It all comes down to issues of choice, but real choices cannot occur without the power necessary to permit them. Should Bella be allowed to choose Edward? Should Edward be allowed to choose Bella? Should Bella be allowed to choose to become a vampire? Should Bella be allowed to choose Renesmee over her health? Turns out these are complex questions that preoccupy much of Breaking Dawn. I’m glad that everything works out in the end (except for poor Leah). But even if it hadn’t, it’s gratifying to believe that groups with power: werewolves, vampires, doctors, sheriffs, mothers and fathers, etc. can find ways of overcoming their personal biases, ignorance and stupidity to let those they care about take meaningful risks in an attempt to find their own paths through life.

Too bad that in the “real world” this doesn’t happen more. But alas, the Twilight Saga, Bella, Edward and Jacob aren’t real. It’s just a fairy tale… or perhaps a guide?

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Bella, Edward and Jacob looking down on we mere mortals; Eclipse starts today!!!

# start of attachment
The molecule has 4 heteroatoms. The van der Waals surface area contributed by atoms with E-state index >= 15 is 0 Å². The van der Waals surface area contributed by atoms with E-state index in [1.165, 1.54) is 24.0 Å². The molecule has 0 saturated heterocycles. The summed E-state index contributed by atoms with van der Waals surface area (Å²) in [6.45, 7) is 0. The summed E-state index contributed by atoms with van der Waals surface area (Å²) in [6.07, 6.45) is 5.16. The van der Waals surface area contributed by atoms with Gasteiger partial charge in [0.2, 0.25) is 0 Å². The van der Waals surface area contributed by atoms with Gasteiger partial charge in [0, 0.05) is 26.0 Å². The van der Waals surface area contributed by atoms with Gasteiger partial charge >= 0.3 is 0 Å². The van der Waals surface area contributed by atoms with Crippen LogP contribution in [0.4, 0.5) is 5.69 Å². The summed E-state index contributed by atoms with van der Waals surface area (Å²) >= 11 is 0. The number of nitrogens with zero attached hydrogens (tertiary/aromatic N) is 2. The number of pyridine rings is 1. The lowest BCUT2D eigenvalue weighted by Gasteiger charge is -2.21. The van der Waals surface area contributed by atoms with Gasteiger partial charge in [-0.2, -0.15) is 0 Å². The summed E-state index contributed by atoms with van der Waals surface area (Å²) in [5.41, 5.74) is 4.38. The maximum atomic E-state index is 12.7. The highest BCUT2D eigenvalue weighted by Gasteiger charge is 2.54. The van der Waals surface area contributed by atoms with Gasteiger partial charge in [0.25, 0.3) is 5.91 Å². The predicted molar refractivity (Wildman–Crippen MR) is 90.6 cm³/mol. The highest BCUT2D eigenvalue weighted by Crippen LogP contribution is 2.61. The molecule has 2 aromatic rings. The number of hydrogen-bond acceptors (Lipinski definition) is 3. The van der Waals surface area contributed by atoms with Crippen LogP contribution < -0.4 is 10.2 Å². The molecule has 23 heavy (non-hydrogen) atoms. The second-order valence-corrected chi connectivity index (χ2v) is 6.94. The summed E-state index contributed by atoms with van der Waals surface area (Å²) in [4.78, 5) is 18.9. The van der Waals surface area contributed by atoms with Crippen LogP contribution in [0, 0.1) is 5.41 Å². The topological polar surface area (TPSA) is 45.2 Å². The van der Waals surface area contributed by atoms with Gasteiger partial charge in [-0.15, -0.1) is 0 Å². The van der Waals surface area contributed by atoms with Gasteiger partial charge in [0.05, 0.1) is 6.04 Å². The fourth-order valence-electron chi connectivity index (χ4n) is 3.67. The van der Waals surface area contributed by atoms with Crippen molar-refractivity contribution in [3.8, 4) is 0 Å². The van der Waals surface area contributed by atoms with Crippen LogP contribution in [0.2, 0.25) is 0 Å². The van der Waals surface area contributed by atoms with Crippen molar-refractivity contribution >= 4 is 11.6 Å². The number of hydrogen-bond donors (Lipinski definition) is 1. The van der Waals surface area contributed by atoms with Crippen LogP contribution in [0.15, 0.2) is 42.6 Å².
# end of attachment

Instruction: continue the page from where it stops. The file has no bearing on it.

It’s about time!!!

We love you , Stephenie Meyer!

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I just finished the new The Short Second Life of Bree Tanner moments ago.

All of you in the Internet universe have probably already read it, too, by now. I did enjoy the story. Bree sounds like a sweet enough vampire. And it’s cute that she is afraid of sunlight and develops a huge crush on her BFF, Diego. That last part seems charmingly like the relationship between Bella and Edward. Didn’t you hear Eddie’s voice when Diego says to her “Trust, Bree” when he’s trying to get her to go into the sunshine? I sure did. Maybe teenagers all sound similar? Probably not, come to think of it. Perhaps it’s a style thing?